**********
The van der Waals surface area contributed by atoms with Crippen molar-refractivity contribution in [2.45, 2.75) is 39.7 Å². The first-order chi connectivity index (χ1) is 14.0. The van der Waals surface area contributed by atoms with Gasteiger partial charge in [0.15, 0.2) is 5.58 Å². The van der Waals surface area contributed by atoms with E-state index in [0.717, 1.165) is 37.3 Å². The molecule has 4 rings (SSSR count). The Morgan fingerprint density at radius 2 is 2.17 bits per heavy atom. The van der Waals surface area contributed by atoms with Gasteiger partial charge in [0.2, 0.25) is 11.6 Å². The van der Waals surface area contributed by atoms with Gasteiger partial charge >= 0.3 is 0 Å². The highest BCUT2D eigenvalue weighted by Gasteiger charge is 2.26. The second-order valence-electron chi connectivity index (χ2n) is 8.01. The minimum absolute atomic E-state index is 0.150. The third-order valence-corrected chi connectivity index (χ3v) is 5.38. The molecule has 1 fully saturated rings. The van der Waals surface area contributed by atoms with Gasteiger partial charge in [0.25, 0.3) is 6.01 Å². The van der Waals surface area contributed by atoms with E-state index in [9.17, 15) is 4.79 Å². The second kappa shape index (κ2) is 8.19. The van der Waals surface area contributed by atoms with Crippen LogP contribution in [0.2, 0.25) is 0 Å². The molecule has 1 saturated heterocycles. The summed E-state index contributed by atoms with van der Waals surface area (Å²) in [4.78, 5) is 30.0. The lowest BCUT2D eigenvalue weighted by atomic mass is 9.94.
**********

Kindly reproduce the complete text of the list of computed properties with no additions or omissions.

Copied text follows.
The van der Waals surface area contributed by atoms with Crippen molar-refractivity contribution in [2.45, 2.75) is 39.7 Å². The first-order chi connectivity index (χ1) is 14.0. The van der Waals surface area contributed by atoms with Gasteiger partial charge in [0.15, 0.2) is 5.58 Å². The van der Waals surface area contributed by atoms with E-state index in [0.717, 1.165) is 37.3 Å². The molecule has 4 rings (SSSR count). The Morgan fingerprint density at radius 2 is 2.17 bits per heavy atom. The van der Waals surface area contributed by atoms with Gasteiger partial charge in [0.2, 0.25) is 11.6 Å². The van der Waals surface area contributed by atoms with Gasteiger partial charge >= 0.3 is 0 Å². The highest BCUT2D eigenvalue weighted by Gasteiger charge is 2.26. The second-order valence-electron chi connectivity index (χ2n) is 8.01. The minimum absolute atomic E-state index is 0.150. The third-order valence-corrected chi connectivity index (χ3v) is 5.38. The molecule has 1 fully saturated rings. The van der Waals surface area contributed by atoms with Gasteiger partial charge in [0.25, 0.3) is 6.01 Å². The van der Waals surface area contributed by atoms with E-state index in [9.17, 15) is 4.79 Å². The second kappa shape index (κ2) is 8.19. The van der Waals surface area contributed by atoms with Crippen LogP contribution in [0.2, 0.25) is 0 Å². The molecule has 1 saturated heterocycles. The summed E-state index contributed by atoms with van der Waals surface area (Å²) in [4.78, 5) is 30.0. The lowest BCUT2D eigenvalue weighted by atomic mass is 9.94.